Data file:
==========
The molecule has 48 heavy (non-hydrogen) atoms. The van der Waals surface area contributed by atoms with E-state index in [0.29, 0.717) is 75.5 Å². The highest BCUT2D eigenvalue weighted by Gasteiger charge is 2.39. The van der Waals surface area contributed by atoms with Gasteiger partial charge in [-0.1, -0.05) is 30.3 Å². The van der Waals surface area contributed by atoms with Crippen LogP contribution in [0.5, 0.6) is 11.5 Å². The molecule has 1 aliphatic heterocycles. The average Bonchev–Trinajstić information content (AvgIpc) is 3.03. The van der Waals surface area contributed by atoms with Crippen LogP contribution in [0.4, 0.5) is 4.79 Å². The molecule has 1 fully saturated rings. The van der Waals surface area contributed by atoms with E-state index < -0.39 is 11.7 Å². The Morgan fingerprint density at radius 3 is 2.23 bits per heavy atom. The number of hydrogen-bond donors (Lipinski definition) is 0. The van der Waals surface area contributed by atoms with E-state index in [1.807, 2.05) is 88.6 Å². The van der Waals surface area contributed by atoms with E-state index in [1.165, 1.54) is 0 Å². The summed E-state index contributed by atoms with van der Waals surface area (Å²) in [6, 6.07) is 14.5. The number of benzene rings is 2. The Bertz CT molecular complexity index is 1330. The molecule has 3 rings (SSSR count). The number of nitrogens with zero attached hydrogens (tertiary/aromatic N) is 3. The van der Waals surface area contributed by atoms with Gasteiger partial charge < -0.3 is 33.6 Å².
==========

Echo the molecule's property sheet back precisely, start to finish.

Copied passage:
The molecule has 48 heavy (non-hydrogen) atoms. The van der Waals surface area contributed by atoms with E-state index in [0.29, 0.717) is 75.5 Å². The highest BCUT2D eigenvalue weighted by Gasteiger charge is 2.39. The van der Waals surface area contributed by atoms with Gasteiger partial charge in [-0.1, -0.05) is 30.3 Å². The van der Waals surface area contributed by atoms with Crippen LogP contribution in [0.5, 0.6) is 11.5 Å². The molecule has 1 aliphatic heterocycles. The average Bonchev–Trinajstić information content (AvgIpc) is 3.03. The van der Waals surface area contributed by atoms with Crippen LogP contribution in [0.4, 0.5) is 4.79 Å². The molecule has 1 fully saturated rings. The van der Waals surface area contributed by atoms with E-state index < -0.39 is 11.7 Å². The Morgan fingerprint density at radius 3 is 2.23 bits per heavy atom. The number of hydrogen-bond donors (Lipinski definition) is 0. The van der Waals surface area contributed by atoms with E-state index in [1.807, 2.05) is 88.6 Å². The van der Waals surface area contributed by atoms with E-state index in [1.165, 1.54) is 0 Å². The summed E-state index contributed by atoms with van der Waals surface area (Å²) in [6, 6.07) is 14.5. The number of benzene rings is 2. The Bertz CT molecular complexity index is 1330. The molecule has 3 rings (SSSR count). The number of nitrogens with zero attached hydrogens (tertiary/aromatic N) is 3. The van der Waals surface area contributed by atoms with Gasteiger partial charge < -0.3 is 33.6 Å².